A New Perspective

Jatin is acquitted in February 1911 and released. Immediately, he suspends terrorism. This lull proves Jatin's full command of violence as an antidote, contrary to the Chauri Chaura fiasco after him. During the German Crown Prince's visit to Calcutta, Jatin meets him and receives a promise about arms supply. [Nixon's Report in "Terrorism in Bengal", Vol. II, p625] Having lost his government job and home interned, he manages to leave Calcutta, to start a contract business constructing the Jessore–Jhenaidah railway line. This provides him with a valid pretext and an ample scope to move about on horse-back or on bicycle to consolidate not only the district units in Bengal, but also to revitalise those in other provinces. Jatin with his family sets out on a pilgrimage, and at Haridwar visits his Guru, Bholananda Giri. Jatin goes on to Brindavan where he meets Swami Niralamba (who had been Jatindra Nath Banerjee, a renowned revolutionary, before leading a sanyasi's life); he continues preaching in North India Sri Aurobindo's doctrine of a revolution.

Niralamba gives Jatin complementary information about and links to the units set up by him in Uttar Pradesh and the Punjab; an important part of revolutionary activities in these regions are led by Rasbehari Bose and his associate Lala Hardayal. On return from his pilgrimage, Jatin starts reorganising Jugantar accordingly. During the Damodar flood in 1913, mainly in the districts of Burdwan and Midnapore, relief work brings together leaders of various groups : Jatin "never asserted his leadership, but the party members in the different districts acclaimed him as their leader." [ A.C. Guha, a militant under Jatin, in "First Spark", p163]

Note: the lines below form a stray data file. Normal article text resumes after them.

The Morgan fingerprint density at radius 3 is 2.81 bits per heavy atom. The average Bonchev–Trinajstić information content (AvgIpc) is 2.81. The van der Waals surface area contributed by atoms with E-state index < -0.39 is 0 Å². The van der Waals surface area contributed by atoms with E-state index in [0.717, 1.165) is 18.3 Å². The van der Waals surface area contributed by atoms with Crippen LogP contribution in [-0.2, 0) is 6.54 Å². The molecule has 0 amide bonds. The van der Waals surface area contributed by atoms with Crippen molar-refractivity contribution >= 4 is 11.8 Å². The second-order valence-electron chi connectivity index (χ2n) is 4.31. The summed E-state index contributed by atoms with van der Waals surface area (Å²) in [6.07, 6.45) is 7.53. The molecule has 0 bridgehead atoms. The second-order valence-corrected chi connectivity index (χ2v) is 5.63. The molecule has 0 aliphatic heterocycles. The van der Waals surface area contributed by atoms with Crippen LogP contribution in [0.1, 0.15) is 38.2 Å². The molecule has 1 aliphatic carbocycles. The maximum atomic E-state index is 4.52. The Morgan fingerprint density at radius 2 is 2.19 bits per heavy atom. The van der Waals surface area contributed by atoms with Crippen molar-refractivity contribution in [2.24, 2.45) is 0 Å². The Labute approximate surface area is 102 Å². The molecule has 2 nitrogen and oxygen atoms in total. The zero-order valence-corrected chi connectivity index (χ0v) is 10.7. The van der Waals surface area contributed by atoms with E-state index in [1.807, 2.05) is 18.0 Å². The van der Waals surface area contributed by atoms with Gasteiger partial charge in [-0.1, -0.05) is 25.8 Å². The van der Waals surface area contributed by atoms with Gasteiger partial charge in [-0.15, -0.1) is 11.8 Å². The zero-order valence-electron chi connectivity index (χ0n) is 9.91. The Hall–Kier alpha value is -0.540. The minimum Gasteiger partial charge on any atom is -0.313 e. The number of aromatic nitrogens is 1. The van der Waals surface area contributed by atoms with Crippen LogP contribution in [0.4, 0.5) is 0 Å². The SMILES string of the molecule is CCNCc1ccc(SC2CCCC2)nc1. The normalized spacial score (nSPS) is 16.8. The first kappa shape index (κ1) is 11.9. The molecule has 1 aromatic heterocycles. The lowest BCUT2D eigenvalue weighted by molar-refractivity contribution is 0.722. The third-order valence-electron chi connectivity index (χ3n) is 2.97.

Drawn by Jatin’s relief work during the flood, Rasbehari Bose leaves Benares to join him : the contact with Jatin adds a new impulse to Bose’s revolutionary zeal : in Jatin, he discovers “a real leader of men” ["Two Great Indian Revolutionaries", 1966, p119, p177 ] At the close of 1913, Bose meets Jatin to discuss the possibilities of an All-India armed rising of 1857 type. Impressed by Jatin’s "fiery energy and personality", Bose renews negotiation with the native officers posted at the Fort William of Calcutta, the nerve centre of the various regiments of the colonial Army, before returning to Benares "to organise the scattered forces." ["Two Great", p177. Also, Amarendra Chatterjee’s letter (dated 4 August, 1954) in "Biplabi jîban’ér smriti", by Jâdugopâl Mukherjee, 1982 (2nd edition), p535.]